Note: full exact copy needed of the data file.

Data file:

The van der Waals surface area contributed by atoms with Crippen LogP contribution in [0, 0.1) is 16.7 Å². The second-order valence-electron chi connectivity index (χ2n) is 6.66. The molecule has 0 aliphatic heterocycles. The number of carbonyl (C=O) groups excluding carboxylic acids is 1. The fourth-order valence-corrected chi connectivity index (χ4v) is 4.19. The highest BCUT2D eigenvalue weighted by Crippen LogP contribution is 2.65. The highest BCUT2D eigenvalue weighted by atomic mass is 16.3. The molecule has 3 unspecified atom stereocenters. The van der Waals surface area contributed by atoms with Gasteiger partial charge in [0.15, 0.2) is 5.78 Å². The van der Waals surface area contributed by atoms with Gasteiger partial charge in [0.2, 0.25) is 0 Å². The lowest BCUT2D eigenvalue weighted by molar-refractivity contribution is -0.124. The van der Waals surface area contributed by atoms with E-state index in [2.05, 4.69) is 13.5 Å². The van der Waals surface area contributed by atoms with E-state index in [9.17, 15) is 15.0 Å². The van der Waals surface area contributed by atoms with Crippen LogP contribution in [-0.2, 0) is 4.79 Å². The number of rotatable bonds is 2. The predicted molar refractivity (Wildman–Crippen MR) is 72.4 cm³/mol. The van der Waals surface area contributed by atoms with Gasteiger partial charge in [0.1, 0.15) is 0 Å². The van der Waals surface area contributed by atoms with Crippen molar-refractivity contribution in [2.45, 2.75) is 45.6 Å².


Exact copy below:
The van der Waals surface area contributed by atoms with Crippen LogP contribution in [0, 0.1) is 16.7 Å². The second-order valence-electron chi connectivity index (χ2n) is 6.66. The molecule has 0 aliphatic heterocycles. The number of carbonyl (C=O) groups excluding carboxylic acids is 1. The fourth-order valence-corrected chi connectivity index (χ4v) is 4.19. The highest BCUT2D eigenvalue weighted by Crippen LogP contribution is 2.65. The highest BCUT2D eigenvalue weighted by atomic mass is 16.3. The molecule has 3 unspecified atom stereocenters. The van der Waals surface area contributed by atoms with Gasteiger partial charge in [0.15, 0.2) is 5.78 Å². The van der Waals surface area contributed by atoms with Gasteiger partial charge in [0.2, 0.25) is 0 Å². The lowest BCUT2D eigenvalue weighted by molar-refractivity contribution is -0.124. The van der Waals surface area contributed by atoms with E-state index in [2.05, 4.69) is 13.5 Å². The van der Waals surface area contributed by atoms with E-state index in [9.17, 15) is 15.0 Å². The van der Waals surface area contributed by atoms with Crippen LogP contribution in [-0.2, 0) is 4.79 Å². The number of rotatable bonds is 2. The predicted molar refractivity (Wildman–Crippen MR) is 72.4 cm³/mol. The van der Waals surface area contributed by atoms with Gasteiger partial charge in [0.1, 0.15) is 0 Å². The van der Waals surface area contributed by atoms with Crippen molar-refractivity contribution in [2.45, 2.75) is 45.6 Å².